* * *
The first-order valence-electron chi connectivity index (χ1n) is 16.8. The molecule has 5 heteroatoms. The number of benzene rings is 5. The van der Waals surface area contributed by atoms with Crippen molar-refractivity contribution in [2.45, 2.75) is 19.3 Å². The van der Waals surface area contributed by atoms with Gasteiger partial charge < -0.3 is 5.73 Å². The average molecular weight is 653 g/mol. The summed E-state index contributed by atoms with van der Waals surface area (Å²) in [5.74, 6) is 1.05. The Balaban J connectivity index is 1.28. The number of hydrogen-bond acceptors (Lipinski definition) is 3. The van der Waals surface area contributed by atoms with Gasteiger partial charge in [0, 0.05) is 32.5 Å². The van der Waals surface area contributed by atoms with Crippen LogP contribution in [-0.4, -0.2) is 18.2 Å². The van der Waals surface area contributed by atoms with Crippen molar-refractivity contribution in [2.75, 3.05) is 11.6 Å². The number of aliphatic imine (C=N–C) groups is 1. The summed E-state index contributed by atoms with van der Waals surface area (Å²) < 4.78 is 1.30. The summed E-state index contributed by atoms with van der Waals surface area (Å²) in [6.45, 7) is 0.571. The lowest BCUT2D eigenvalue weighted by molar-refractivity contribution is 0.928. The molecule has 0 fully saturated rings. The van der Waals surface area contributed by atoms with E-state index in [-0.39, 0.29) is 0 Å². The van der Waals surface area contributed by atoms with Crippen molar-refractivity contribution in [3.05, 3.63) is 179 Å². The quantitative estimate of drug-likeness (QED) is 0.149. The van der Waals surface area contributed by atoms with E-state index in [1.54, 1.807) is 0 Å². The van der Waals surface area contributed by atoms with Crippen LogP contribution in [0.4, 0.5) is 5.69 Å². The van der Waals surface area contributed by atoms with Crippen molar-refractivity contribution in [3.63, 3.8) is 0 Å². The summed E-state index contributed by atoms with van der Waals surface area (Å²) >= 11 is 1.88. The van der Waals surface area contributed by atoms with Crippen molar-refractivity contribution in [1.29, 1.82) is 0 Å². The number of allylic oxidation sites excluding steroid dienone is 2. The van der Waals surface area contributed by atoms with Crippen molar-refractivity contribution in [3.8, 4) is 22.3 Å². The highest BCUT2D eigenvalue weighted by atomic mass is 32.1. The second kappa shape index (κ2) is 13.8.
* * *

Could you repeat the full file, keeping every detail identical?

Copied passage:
The first-order valence-electron chi connectivity index (χ1n) is 16.8. The molecule has 5 heteroatoms. The number of benzene rings is 5. The van der Waals surface area contributed by atoms with Crippen molar-refractivity contribution in [2.45, 2.75) is 19.3 Å². The van der Waals surface area contributed by atoms with Gasteiger partial charge < -0.3 is 5.73 Å². The average molecular weight is 653 g/mol. The summed E-state index contributed by atoms with van der Waals surface area (Å²) in [5.74, 6) is 1.05. The Balaban J connectivity index is 1.28. The number of hydrogen-bond acceptors (Lipinski definition) is 3. The van der Waals surface area contributed by atoms with Gasteiger partial charge in [0, 0.05) is 32.5 Å². The van der Waals surface area contributed by atoms with Crippen LogP contribution in [-0.4, -0.2) is 18.2 Å². The van der Waals surface area contributed by atoms with Crippen molar-refractivity contribution in [2.75, 3.05) is 11.6 Å². The number of aliphatic imine (C=N–C) groups is 1. The summed E-state index contributed by atoms with van der Waals surface area (Å²) < 4.78 is 1.30. The summed E-state index contributed by atoms with van der Waals surface area (Å²) in [6.45, 7) is 0.571. The lowest BCUT2D eigenvalue weighted by molar-refractivity contribution is 0.928. The molecule has 0 fully saturated rings. The van der Waals surface area contributed by atoms with E-state index in [-0.39, 0.29) is 0 Å². The van der Waals surface area contributed by atoms with Crippen molar-refractivity contribution in [3.05, 3.63) is 179 Å². The quantitative estimate of drug-likeness (QED) is 0.149. The van der Waals surface area contributed by atoms with E-state index in [1.54, 1.807) is 0 Å². The van der Waals surface area contributed by atoms with Crippen LogP contribution in [0.4, 0.5) is 5.69 Å². The van der Waals surface area contributed by atoms with Crippen molar-refractivity contribution in [3.63, 3.8) is 0 Å². The summed E-state index contributed by atoms with van der Waals surface area (Å²) >= 11 is 1.88. The van der Waals surface area contributed by atoms with Crippen molar-refractivity contribution in [1.29, 1.82) is 0 Å². The number of allylic oxidation sites excluding steroid dienone is 2. The van der Waals surface area contributed by atoms with Crippen molar-refractivity contribution in [3.8, 4) is 22.3 Å². The highest BCUT2D eigenvalue weighted by atomic mass is 32.1. The second kappa shape index (κ2) is 13.8.